This Biggest Float

The whole concept of hundreds of people submerging themselves into Willamette River, once rumored to be "toxic," sounded a bit like the opening sequence from The Day After Tomorrow—horrifying. As a newcomer to Portland all I’ve heard about Willamette are the dirty details of its dirty history. I’m not suggesting this is a routine conversation. However it’s a conversation that ultimately generates interesting personal accounts of outbreaks of rashes,and or other miscellaneous instances of feeling…“off.”  And so after hearing all of this gossip, I decided there was only one thing left to do…get in the river.

I recruited a lovely member of our group, Kienna, to accompany me on this journey, and we settled on these floating docks off the river. They bore nostalgia for my childhood summers in Maine. We eventually submerged ourselves in the river, after witnessing commercial boats coming to and fro adjacent to our makeshift tanning bed. The water appeared enticing, which made the initial plunge not a terribly difficult feat. However it was the exiting the river that proved to be especially challenging. As the current was constantly changing, it was harder to exert every muscle in my body to free myself from the rivers clutches. After multiple tries, I was able to achieve the beached whale flop back onto our safety dock.

While that was my first encounter, which I did take some creative liberties in embellishing, my second submersion was a different and more joyous affair. This past Saturday marked the 7th annual Big Float—a project put on by the Human Access Project, aka a group of zealous endorsers of the “riverlution.” They promote increased recreational activity in the Willamette. Decades ago, Portland began to find ways to prevent excess sewage and waste from entering the river, and as recently as a few weeks ago the government's website deemed that it is safe to swim in the river.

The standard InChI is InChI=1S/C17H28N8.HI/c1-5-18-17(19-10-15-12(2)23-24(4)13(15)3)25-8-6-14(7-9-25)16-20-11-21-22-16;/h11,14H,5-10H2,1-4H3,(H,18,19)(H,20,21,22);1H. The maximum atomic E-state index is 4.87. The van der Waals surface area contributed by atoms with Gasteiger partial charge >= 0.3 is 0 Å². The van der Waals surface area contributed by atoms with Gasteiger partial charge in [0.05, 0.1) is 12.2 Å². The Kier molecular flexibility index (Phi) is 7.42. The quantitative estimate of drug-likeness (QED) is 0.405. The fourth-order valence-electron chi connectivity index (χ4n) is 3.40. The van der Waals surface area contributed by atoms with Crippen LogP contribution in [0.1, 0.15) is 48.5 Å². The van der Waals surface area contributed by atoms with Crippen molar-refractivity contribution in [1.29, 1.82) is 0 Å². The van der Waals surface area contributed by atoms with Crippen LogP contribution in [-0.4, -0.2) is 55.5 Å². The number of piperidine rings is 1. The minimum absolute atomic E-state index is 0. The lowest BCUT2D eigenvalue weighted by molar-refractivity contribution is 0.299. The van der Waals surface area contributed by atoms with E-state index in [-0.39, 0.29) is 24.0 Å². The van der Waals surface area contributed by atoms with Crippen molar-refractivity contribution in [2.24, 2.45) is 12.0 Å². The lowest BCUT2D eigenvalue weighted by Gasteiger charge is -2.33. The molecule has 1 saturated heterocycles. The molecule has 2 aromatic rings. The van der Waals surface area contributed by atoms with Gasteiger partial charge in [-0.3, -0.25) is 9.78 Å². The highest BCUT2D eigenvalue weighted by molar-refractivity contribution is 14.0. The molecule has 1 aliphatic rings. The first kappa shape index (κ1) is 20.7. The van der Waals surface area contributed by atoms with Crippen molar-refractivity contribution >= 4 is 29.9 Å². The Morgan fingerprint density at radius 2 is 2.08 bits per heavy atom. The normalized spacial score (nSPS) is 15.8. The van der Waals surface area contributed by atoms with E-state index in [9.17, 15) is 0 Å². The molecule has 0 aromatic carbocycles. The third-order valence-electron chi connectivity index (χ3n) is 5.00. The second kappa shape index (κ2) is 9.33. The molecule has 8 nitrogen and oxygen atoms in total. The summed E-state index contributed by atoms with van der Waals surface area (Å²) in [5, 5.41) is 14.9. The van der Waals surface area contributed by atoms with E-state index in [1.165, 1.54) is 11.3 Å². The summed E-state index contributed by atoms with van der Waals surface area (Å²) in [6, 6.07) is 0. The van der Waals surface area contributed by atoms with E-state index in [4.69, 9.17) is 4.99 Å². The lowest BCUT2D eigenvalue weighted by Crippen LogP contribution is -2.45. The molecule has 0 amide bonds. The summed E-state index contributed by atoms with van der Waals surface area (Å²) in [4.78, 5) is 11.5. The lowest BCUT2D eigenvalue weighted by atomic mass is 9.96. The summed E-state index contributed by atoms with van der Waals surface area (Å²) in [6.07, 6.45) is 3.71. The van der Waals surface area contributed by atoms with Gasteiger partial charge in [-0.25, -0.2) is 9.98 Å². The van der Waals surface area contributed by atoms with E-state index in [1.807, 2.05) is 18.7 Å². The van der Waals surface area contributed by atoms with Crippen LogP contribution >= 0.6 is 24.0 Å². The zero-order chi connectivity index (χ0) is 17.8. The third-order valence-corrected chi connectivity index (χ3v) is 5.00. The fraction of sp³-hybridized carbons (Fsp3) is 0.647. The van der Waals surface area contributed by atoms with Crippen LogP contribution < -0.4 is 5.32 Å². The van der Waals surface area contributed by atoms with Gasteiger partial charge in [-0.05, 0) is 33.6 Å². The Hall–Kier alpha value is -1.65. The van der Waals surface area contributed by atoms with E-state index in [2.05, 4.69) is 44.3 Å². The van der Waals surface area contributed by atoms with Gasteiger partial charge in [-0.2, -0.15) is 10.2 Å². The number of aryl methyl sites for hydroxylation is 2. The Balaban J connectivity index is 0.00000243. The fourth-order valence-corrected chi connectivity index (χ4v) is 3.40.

The festival was like an environmentalist's Coachella. Subaru had an especially big sponsorship and was able to put one of their forester car models on a floating dock, which was hilariously upstaged by the eclectic array of musicians that were circulated throughout the event.
My second time dipping in was significantly more populated, as I played bumper cars with other participants of the float, who had quite the collection of inner tubes masked as other modes of transportation.

–Moira Peterson

Dispatch from a Scavenger Hunt Champion

I haven’t been on a hunt since I was ten. I vividly remember listening to "Another One Bites the Dust" as the cold air dug its claws into me. I dug through the spring snow to find the last treasure. Every handful of snow I dug, I was an inch closer to glory: a plastic oblong sphere. I couldn’t stop looking, no matter how cold I was. I had forgotten that feeling until today. As we were let loose on the western bridge city, I felt a rush of energy flow into my caffeine-lacking, just-awoken body. We were going to win.

I never lost hope, whether Emily was toughing it up the Burnside bridge or Lucy was bandaging her injured toe. Sure, we may not have been the underdogs, as two of the three of us were familiar with the territory, but that didn’t mean we were lacking heart. From our lack of forethought on meal planning to our garb, we gave ourselves roadblocks. But we were eager to overcome.

Halfway through, we had the lead. We couldn’t lose. But sure enough, as we returned our steeds to their stables, a group of four emerged from the heat-distorted horizon. Beat by beat, neck and neck, our two groups battled through the environment. As we realized we would be stuck together for the next few stops, the tension subsided. We could rest. But only for a moment, as out of the corner of my eye, three figures loomed large behind us. How could this be happening. It was them. The last three. It was down to the wire.

The final minutes of the hunt were a blur. I remember responding to Jordan’s “it’s not a competition, bro” with a sharp “life’s a competition.” I remember Emily seeking any water she could find, throat parched, stomach screaming for sustenance. I remember Lucy yelling “go, go, go!” as the final stop came into view.

Against all odds, we prevailed. Sure, Molly and Phil reiterated how this hunt was not a competition, but we knew deep down they were proud we had won. We were unsure as to how our peers would react to finding out they hadn’t conquered the 2017 MISC scavenger hunt, but our sweat-drenched clothes warded off any who dared oppose us. Sometimes people say I take things too seriously. Take this seriously: we were the champions.

–Atlas Finch